There is a party game commonly called "Werewolf" that I am terribly bad at. A group of people sit in a room and each is randomly assigned a role, whether by drawing a slip of scribbled-on paper from a hat or a fancy card from board game set. Everyone role-plays as medieval villagers, and one or two among the are secretly werewolves. The werewolves must stay alive long enough to kill as many villagers as possible, while it's the villagers' job to determine which one of them is a werewolf and kill them first.
Werewolf is a very stressful party game. Tensions run high and it's easy to become frustrated, especially when you're a bad actor. But developer Red Storm's newest creation, a virtual reality take on this game aptly called Werewolves Within, strips away the game's inbred anxieties and morphs it something that is still social, but, I daresay, more fun.
Set to launch this fall and in development for most VR rigs, Werewovles Within is a multiplayer game--one of the first we've seen made for VR. Online matchmaking will rely heavily on players' friend lists, but you can also create private rooms or match into a pickup game. I went hands-on with the game at an event held by publisher Ubisoft, with me and five others in the same room sitting around a fire bantering about our fates.
Part of what makes Red Storm's take on Werewolf so charming is its art style. The game is set in a town called Gallowston, plunking you into different environments that are fun to scrutinize if you can tear yourself away from the game for a moment. When you log in to play, you are randomly assigned one of a handful of cartoonish-looking villagers--a blacksmith with a beard that takes over his face and angry eyebrows; a scantily-clad young woman with buck teeth and a too-large nose; and a large-eared, large-eyed boy that is clearly the village idiot, just to name a few. You view the rest of the villagers in third-person, and as you speak the game will cause your character to make hand gestures based on the tone and volume of your voice. Through excellent use of positional tracking and vocal inflection, you can move your cartoon character effortlessly. You can also select from four different hand actions on a controller, including crossing your arms or pointing at someone. In an hour sitting around the crystal ball bickering with five other players, I never once felt out of place; the art style may be storybook-esque, but the movement was not uncanny, making for a comfortable visual experience.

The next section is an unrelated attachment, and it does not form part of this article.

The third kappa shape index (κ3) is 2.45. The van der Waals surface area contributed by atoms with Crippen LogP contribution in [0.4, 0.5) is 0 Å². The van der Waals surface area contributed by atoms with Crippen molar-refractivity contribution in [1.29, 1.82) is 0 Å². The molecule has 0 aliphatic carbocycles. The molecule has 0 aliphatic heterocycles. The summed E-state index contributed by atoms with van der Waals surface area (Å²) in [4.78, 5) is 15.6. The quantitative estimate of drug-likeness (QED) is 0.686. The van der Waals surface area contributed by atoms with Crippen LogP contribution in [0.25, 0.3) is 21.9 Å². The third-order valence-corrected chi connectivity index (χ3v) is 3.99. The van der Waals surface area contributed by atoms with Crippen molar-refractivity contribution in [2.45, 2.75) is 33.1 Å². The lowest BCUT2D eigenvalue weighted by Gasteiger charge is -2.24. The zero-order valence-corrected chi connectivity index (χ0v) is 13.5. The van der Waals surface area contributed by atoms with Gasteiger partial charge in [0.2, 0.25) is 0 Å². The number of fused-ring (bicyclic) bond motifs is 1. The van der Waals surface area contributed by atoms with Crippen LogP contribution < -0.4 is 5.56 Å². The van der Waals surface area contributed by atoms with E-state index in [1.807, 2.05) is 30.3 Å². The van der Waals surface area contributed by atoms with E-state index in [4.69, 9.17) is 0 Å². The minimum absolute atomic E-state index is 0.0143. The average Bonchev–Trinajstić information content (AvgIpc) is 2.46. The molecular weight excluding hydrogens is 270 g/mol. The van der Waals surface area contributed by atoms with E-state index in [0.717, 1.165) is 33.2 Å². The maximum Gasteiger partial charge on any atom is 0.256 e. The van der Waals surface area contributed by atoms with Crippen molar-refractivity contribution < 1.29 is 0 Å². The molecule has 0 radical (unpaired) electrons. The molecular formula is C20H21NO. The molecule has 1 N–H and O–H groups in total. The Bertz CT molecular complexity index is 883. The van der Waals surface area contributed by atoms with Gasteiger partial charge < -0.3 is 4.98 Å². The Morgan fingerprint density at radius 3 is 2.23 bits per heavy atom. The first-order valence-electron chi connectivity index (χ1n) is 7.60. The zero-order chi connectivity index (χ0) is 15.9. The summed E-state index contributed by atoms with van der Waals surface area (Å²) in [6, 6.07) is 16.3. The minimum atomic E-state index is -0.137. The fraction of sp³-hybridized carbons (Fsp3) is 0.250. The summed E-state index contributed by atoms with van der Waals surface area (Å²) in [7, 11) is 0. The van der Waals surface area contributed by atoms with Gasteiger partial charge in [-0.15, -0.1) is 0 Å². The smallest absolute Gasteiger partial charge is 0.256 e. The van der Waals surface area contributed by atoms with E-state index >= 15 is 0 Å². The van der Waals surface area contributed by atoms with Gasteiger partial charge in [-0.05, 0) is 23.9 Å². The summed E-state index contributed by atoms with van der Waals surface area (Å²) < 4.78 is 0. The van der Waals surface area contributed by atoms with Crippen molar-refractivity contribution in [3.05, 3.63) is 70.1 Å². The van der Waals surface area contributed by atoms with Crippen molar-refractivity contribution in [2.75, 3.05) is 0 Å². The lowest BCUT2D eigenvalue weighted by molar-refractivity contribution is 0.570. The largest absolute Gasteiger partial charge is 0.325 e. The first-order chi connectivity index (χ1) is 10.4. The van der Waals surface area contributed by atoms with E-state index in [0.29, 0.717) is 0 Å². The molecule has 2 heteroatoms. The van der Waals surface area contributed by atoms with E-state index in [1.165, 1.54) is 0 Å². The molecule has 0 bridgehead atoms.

At the beginning of each round, players are randomly assigned a role. You can keep your role a secret, and if you're a werewolf you absolutely should, or you can tell the others. You can be a villager, a player with no special abilities, or you can be one of a handful of others that can help suss out the monster. There is the Tracker, for which you can physically lead to one side in order to listen for werewolf growls coming from the people beside you. There's the Gossip, who over the course of one round will learn one player's true role and one player's possible role. The Watcher can reveal the role of one other player. Then there's the Deviant, for whom the object of the game is to be killed first, and the Turncloak, a villager assisting the werewolves. The game displays all possible roles in place once you start a round, but it will always show more roles and players. It could be anybody's game.
There is a lot of talking involved in Werewolves Within, and my favorite feature is one that commands attention: if a player stands up, the game will automatically mute the mics of all other players, allowing the standing player time to speak without interrupting. And there will be a lot of interrupting going on. It's easier to lie--especially for someone who can't lie to save her life, like me--when players aren't looking directly at your face, but at a cartoonish version. It's a digital mask to hide behind, making your deception a bit more simple and your fellows' hunt a lot harder.
Normally the werewolf party game frustrates me. But a moment didn't go by that I wasn't laughing while playing Werewolf Within. It's a smart, entertaining virtual reality spin on a classic game, and you don't even need to be physically near others to play together.
Further Reading: All the PSVR News and Reaction
- PlayStation VR Release Date
- PlayStation VR Price
- $400 PlayStation VR Requires $60 PS4 Camera
- PlayStation VR Bundle With Camera and Controller Confirmed
- PSVR Price Delivers Profit at Each Sale, Sony Exec Claims
- All PlayStation VR Games Confirmed So Far
- All PS4 Games Can be Played in PlayStation VR
- Star Wars Battlefront Experience Coming to PlayStation VR
- Ubisoft announces Warewolf VR game
- Here's All the Game Devs Supporting PlayStation VR
- PlayStation VR Sold Out in Minutes on Amazon UK
- Oculus VR Founder Says $400 PlayStation VR Is "A Totally Fair Price"
- PlayStation VR Sales Could Hit 1.6 Million Units, Analyst Claims